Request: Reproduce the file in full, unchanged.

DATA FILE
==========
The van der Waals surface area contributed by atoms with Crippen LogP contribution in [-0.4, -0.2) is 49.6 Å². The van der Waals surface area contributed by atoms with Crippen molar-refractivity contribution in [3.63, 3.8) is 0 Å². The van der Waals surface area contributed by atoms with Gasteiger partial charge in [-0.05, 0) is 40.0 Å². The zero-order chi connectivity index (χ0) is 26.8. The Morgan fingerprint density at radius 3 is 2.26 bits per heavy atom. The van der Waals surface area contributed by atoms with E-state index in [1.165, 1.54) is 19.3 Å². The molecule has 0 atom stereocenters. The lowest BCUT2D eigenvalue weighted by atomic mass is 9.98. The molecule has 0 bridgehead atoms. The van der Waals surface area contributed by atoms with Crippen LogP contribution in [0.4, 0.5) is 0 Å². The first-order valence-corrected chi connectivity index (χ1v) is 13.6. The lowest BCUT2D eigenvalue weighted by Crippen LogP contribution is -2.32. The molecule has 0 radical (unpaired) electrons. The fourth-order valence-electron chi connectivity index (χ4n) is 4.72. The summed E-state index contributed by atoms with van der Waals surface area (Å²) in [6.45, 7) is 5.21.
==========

The van der Waals surface area contributed by atoms with Crippen LogP contribution in [-0.4, -0.2) is 49.6 Å². The van der Waals surface area contributed by atoms with Crippen molar-refractivity contribution in [3.63, 3.8) is 0 Å². The van der Waals surface area contributed by atoms with Gasteiger partial charge in [-0.05, 0) is 40.0 Å². The zero-order chi connectivity index (χ0) is 26.8. The Morgan fingerprint density at radius 3 is 2.26 bits per heavy atom. The van der Waals surface area contributed by atoms with E-state index in [1.165, 1.54) is 19.3 Å². The molecule has 0 atom stereocenters. The lowest BCUT2D eigenvalue weighted by atomic mass is 9.98. The molecule has 0 bridgehead atoms. The van der Waals surface area contributed by atoms with Crippen LogP contribution in [0.4, 0.5) is 0 Å². The first-order valence-corrected chi connectivity index (χ1v) is 13.6. The lowest BCUT2D eigenvalue weighted by Crippen LogP contribution is -2.32. The molecule has 0 radical (unpaired) electrons. The fourth-order valence-electron chi connectivity index (χ4n) is 4.72. The summed E-state index contributed by atoms with van der Waals surface area (Å²) in [6.45, 7) is 5.21.